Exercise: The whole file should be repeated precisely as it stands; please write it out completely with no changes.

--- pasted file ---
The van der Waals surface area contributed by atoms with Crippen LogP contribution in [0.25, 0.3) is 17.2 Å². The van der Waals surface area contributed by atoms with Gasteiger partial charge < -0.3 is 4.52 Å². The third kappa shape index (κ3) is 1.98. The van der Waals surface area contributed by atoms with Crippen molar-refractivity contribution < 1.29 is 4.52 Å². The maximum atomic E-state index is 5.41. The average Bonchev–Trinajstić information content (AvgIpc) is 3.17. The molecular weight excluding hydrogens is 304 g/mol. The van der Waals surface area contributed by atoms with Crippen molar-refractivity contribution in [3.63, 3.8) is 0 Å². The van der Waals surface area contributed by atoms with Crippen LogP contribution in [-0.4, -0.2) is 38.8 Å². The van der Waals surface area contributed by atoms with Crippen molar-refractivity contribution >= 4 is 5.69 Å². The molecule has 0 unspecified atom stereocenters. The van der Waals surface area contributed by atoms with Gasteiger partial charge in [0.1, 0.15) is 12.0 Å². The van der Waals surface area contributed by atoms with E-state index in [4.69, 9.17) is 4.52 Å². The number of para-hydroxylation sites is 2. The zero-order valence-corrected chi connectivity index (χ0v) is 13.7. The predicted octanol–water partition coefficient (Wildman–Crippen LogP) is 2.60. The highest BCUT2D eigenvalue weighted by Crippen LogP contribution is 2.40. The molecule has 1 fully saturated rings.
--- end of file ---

The van der Waals surface area contributed by atoms with Crippen LogP contribution in [0.25, 0.3) is 17.2 Å². The van der Waals surface area contributed by atoms with Gasteiger partial charge < -0.3 is 4.52 Å². The third kappa shape index (κ3) is 1.98. The van der Waals surface area contributed by atoms with Crippen molar-refractivity contribution < 1.29 is 4.52 Å². The maximum atomic E-state index is 5.41. The average Bonchev–Trinajstić information content (AvgIpc) is 3.17. The molecular weight excluding hydrogens is 304 g/mol. The van der Waals surface area contributed by atoms with Crippen molar-refractivity contribution in [3.63, 3.8) is 0 Å². The van der Waals surface area contributed by atoms with Crippen LogP contribution in [-0.4, -0.2) is 38.8 Å². The van der Waals surface area contributed by atoms with Crippen molar-refractivity contribution >= 4 is 5.69 Å². The molecule has 0 unspecified atom stereocenters. The van der Waals surface area contributed by atoms with Gasteiger partial charge in [0.1, 0.15) is 12.0 Å². The van der Waals surface area contributed by atoms with E-state index in [4.69, 9.17) is 4.52 Å². The number of para-hydroxylation sites is 2. The zero-order valence-corrected chi connectivity index (χ0v) is 13.7. The predicted octanol–water partition coefficient (Wildman–Crippen LogP) is 2.60. The highest BCUT2D eigenvalue weighted by Crippen LogP contribution is 2.40. The molecule has 1 fully saturated rings.